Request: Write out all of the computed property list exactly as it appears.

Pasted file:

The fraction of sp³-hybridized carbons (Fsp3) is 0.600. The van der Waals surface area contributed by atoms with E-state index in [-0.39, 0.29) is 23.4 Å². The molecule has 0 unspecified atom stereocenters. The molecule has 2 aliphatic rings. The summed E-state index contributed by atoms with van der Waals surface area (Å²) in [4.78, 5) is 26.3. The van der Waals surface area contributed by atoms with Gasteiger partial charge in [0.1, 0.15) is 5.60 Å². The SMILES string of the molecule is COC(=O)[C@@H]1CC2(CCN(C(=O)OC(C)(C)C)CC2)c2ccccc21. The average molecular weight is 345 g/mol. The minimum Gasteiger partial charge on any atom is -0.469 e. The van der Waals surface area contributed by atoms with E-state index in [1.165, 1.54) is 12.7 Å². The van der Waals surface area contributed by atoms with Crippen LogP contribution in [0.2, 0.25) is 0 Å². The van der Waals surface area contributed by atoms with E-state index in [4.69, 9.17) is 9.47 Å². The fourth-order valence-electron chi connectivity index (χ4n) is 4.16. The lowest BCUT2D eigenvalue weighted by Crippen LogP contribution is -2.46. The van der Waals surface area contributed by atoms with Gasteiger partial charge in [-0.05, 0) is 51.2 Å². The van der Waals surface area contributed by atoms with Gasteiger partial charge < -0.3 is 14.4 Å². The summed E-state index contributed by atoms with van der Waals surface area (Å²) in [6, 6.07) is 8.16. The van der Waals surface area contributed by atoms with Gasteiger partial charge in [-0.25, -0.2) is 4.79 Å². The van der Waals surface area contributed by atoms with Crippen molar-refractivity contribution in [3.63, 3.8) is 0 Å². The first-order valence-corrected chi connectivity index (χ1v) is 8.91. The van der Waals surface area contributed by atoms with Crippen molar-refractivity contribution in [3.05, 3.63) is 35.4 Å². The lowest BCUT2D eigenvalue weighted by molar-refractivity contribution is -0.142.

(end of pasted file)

The fraction of sp³-hybridized carbons (Fsp3) is 0.600. The van der Waals surface area contributed by atoms with E-state index in [-0.39, 0.29) is 23.4 Å². The molecule has 0 unspecified atom stereocenters. The molecule has 2 aliphatic rings. The summed E-state index contributed by atoms with van der Waals surface area (Å²) in [4.78, 5) is 26.3. The van der Waals surface area contributed by atoms with Gasteiger partial charge in [0.1, 0.15) is 5.60 Å². The SMILES string of the molecule is COC(=O)[C@@H]1CC2(CCN(C(=O)OC(C)(C)C)CC2)c2ccccc21. The average molecular weight is 345 g/mol. The minimum Gasteiger partial charge on any atom is -0.469 e. The van der Waals surface area contributed by atoms with E-state index in [1.165, 1.54) is 12.7 Å². The van der Waals surface area contributed by atoms with Crippen LogP contribution in [0.2, 0.25) is 0 Å². The van der Waals surface area contributed by atoms with E-state index in [4.69, 9.17) is 9.47 Å². The fourth-order valence-electron chi connectivity index (χ4n) is 4.16. The lowest BCUT2D eigenvalue weighted by Crippen LogP contribution is -2.46. The van der Waals surface area contributed by atoms with Gasteiger partial charge in [-0.05, 0) is 51.2 Å². The van der Waals surface area contributed by atoms with Gasteiger partial charge < -0.3 is 14.4 Å². The summed E-state index contributed by atoms with van der Waals surface area (Å²) in [6, 6.07) is 8.16. The van der Waals surface area contributed by atoms with Gasteiger partial charge in [-0.25, -0.2) is 4.79 Å². The van der Waals surface area contributed by atoms with Crippen molar-refractivity contribution in [3.63, 3.8) is 0 Å². The first-order valence-corrected chi connectivity index (χ1v) is 8.91. The van der Waals surface area contributed by atoms with Crippen molar-refractivity contribution in [3.05, 3.63) is 35.4 Å². The lowest BCUT2D eigenvalue weighted by molar-refractivity contribution is -0.142.